The Bobo and the Bakongo

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					The Bobo and the Bakongo

      Ellen Benveniste
The Bobo




(1) A Bobo woman
   Location




(2) A Map of West Africa
              History
Current Population: 110,000
Language: Bobo (Mande)
Migrated from the north
Settled in modern day Burkina Faso and
Mali since 800 AD
1914 uprising against Senegalese
mercenaries
                   Economy
Agriculture
Sustenance:
–   Red sorghum
–   Pearl millet
–   Yams
–   Maize
Cash crop:
– Cotton sold to textile
  mills in Koudougou         (3) Pearl Millet
– Impact on social
  structure
       Social Organization
Decentralized
Autonomous villages
Patrilineal
Polygyny
Council of Elders
Importance of community in decision making
Egalitarian
– Some despised castes of smiths and leatherworkers
                 Religion
Wuro the Creator god
– Never physically
  represented and
  cannot be described
  with words
Dwo – Wuro‟s son
Balanced pairs
Restoring balance
through offerings
Elaborate costumes
and masks
                        (4) Bobo Funeral costume
                       Art
Masks fashioned from
leaf, fiber, cloth, and
wood
Religious ceremonies
– Dwo resides in the
  mask until he takes
  the body of the wearer
– The wearer can then
  communicate the will
  of Dwo with others         (5)                (6)

                                   Bobo Masks
The Bakongo




 (7) Bakongo witch doctors
Location




(8) Bakongo Region
                History
Migrated from NE to current location in
13th century under the leadership of Wene
Kongo Kingdom
– Rulers descending from Wene
– Elected by governors and important citizens
Relationship with Portuguese
– Diplomatic Relations
– Jagas invasion 1568
– Colonization
                 Economy
Kongo Kingdom
– Slaves, ivory, copper
Modern Day
– Cassava, bananas,            (9) Cassava
  maize, sweet
  potatoes, beans, and
  taro
– Cash Crops: coffee,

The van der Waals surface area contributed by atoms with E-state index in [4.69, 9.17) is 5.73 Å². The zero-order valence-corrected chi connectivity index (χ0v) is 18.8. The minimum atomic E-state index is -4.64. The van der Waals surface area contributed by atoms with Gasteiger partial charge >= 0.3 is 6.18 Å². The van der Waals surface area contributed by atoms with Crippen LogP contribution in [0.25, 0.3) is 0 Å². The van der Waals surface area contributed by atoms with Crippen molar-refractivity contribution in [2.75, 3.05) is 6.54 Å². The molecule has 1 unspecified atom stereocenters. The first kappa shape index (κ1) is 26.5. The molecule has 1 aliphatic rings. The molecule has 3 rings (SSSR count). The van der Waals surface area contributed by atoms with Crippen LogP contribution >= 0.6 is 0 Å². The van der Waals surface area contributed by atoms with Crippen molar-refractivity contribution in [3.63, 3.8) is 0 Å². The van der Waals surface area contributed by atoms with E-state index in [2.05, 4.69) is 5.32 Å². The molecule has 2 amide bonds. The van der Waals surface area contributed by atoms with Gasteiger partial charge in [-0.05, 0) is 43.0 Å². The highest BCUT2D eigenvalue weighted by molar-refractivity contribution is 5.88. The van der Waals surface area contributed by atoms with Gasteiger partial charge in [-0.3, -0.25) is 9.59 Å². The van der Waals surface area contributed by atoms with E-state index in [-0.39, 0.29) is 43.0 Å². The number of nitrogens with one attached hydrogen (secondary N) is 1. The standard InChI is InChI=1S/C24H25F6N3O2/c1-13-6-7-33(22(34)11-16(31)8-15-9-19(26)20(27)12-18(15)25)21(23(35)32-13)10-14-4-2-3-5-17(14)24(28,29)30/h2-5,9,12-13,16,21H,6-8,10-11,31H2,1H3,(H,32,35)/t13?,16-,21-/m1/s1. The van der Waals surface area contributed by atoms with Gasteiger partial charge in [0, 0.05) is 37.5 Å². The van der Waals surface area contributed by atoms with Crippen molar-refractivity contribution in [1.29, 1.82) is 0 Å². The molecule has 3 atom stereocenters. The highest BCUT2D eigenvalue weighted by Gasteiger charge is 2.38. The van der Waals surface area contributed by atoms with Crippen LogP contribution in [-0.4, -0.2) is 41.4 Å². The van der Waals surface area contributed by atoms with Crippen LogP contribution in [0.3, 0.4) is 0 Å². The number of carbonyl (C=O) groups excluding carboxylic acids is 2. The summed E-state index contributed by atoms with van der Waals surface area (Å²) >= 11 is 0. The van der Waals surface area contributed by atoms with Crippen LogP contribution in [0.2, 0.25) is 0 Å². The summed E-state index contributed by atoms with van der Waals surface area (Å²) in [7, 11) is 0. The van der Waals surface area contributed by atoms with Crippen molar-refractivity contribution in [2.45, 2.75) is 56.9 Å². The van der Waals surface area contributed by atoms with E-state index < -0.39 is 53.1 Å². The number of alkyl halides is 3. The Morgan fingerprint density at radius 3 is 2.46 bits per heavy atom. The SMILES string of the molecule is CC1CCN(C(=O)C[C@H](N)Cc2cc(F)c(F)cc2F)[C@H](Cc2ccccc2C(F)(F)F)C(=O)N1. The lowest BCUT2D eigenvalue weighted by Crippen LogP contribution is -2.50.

cacao, urena,
  bananas, and palm oil


                          (10) Palm Oil Plantation
       Social Organization
Matrilineal
Decentralized – Independent villages
Connection between religion and ruling
– Divine power of the chief
Family lineage very important
Families live together on compounds with
multiple huts and a protective wall
                Religion
Ancestor Worship
Land of the Living and
Land of the Dead
Spiritual Energy
passed down through
chiefs
Christian Influence
Fetish Charms
                         (11) Bakongo Crucifix
                       Art
Fetishes
– Nksi (means
  „medicine‟)
– had the power to
  prevent and heal
  illness, ward off bad
  deeds, aid the hunter
  or warrior, and decide
  arguments
                             (12)               (13)
– Nail Fetishes
                             Bakongo Fetishes
               Image Bibliography
(1) A Bobo woman. www.markspark.com/ africa99/themes/women.htm
(2) Map of West Africa.Afropop Worldwide. www.afropop.org
(3) Pearl Millet. “Pearl Millet for Grain.” June 2004. pubs.caes.uga.edu
(4) Bobo Funeral Costume. www.uiowa.edu
(5) Bobo Bird mask. African Masks. www.masksoftheworld.com
(6) Bobo mask. FARU. www.faru-faru-faru.com
(7) Bakongo witch doctors. Estultolitos. idd0073h.eresmas.net
(8) Bakongo region. Kecia‟s World Boutique and African Art Gallery. www.keciasworld.com
(9) Cassava. www.projects.ex.ac.uk
(10) Palm Oil Plantation. www.uga.edu
(11) Bakongo Crucifix. www.christusrex.org
(12) Bakongo Fetish. www.hotelstella.ch
(13) Bakongo Fetish. www.eliteartofafrica.com
                          Bibliography
“Bakongo Fetish Dolls.” http://students.cdssh.org
“Bobo." Encyclopædia Britannica. 2006. Encyclopædia Britannica Online School Edition.
10 Mar. 2006 <http://school.eb.com/eb/article-9015814>.
Bobo Information. Nov. 3 1998. 222.uiowa.edu
“Bokongo Tribe.” Kecia‟s World Boutique and African Art Gallery. www.keciasworld.com
“Kongo." Encyclopædia Britannica. 2006. Encyclopædia Britannica Online School Edition.
10 Mar. 2006 <http://school.eb.com/eb/article-9045999>.
Shimodate, Takanori. “Bakongo.” www.mnsu.edu
“The Bobo People.” African Art Gallery. www.ethnographica.com
“The Kongo People.” African Art Gallery. www.ethnographica.com
“Tribes and People Groups: The Bobo.” African People & Culture. www.africaguide.com

				
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